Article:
Garrettson Saddlebags in Smithsonian Exhibit

Garrettson Saddlebags in Smithsonian Exhibit


These saddlebags used by Rev. Freeborn Garrettson are on loan to the Smithsonian.
By Joanne S. Utley
Editor, The Vision

Saddlebags were an important piece of equipment for the early circuit riders as they traveled from town to town to preach. So much so, that a pair of saddlebags in the collection of the C. Wesley Christman Archives made the journey from New York to be included in the “Religion in Early America” exhibit at the Smithsonian’s National Museum of American History in Washington, D.C.

The leather saddlebags were owned by Rev. Freeborn Garrettson, who is known as the “Father of Methodism in New York State.” Garrettson was born in Maryland in 1752, converted to Methodism at 23, and quickly became a Methodist preacher, serving under Bishop Francis Asbury. The saddlebags, on loan from the archives of the New York Conference, date to the 1700s.

Garrettson is also known as an abolitionist, having set the slaves owned by his family free after hearing a voice from God that directed him to do so. In 1784, Rev. Garrettson went as a missionary to Nova Scotia, and in 1788 began working in New York.

In 1791, he married Catherine Livingston of Rhinebeck. He helped to establish Methodism throughout the state and the newly settled territory to the west. He died in New York City on September 26, 1827, at age 76, and in the 52nd year of his ministry.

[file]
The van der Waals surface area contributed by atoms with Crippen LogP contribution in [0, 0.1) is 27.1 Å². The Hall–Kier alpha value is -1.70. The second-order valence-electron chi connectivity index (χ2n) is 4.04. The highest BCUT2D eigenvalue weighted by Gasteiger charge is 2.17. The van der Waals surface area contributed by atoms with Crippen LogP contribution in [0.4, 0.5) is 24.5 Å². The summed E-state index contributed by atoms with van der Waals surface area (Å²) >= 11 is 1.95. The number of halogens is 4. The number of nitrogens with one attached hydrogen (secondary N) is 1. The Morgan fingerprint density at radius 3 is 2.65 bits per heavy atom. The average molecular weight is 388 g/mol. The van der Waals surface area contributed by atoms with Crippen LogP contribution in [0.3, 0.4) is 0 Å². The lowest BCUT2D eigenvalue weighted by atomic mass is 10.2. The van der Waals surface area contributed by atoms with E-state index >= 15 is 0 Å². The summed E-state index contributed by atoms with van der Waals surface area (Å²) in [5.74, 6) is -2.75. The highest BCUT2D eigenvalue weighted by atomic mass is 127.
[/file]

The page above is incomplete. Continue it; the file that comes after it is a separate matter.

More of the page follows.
The saddlebags were first given to the New York Methodist Historical Society, who in turn presented them to the New York Conference Commission on Archives and History in 1955, according to Beth Patkus, NYAC archivist.

The exhibit is part of a larger themed presentation at the museum, entitled “The Nation We Build Together,” that has been staged to showcase the renovation of the building’s west wing.

According to the museum’s web site, “The role of religion in the formation and development of the United States is at the heart of this one-year exhibition that explores the themes of religious diversity, freedom and growth from the colonial era through the 1840s. National treasures from the museum’s own collection will be on view, such as George Washington’s christening robe from 1732, Thomas Jefferson’s The Life and Morals of Jesus of Nazareth, also known as “The Jefferson Bible,” and Wampum beads. Significant objects on loan will include Massachusetts Bay Colony-founder John Winthrop’s communion cup, circa 1630; a Torah scroll on loan from New York’s Congregation Shearith Israel, founded in 1654; a chalice used by John Carroll, the first Roman Catholic bishop in the U.S. and founder of Georgetown University; and a first edition of the Book of Mormon. The objects will represent the diverse range of Christian, Native American and African traditions as well as Mormonism, Islam and Judaism that wove through American life in this era.”

The “Religion in Early America” exhibit runs through June 3, 2018, in the museum at 1300 Constitution Ave NW; admission is free.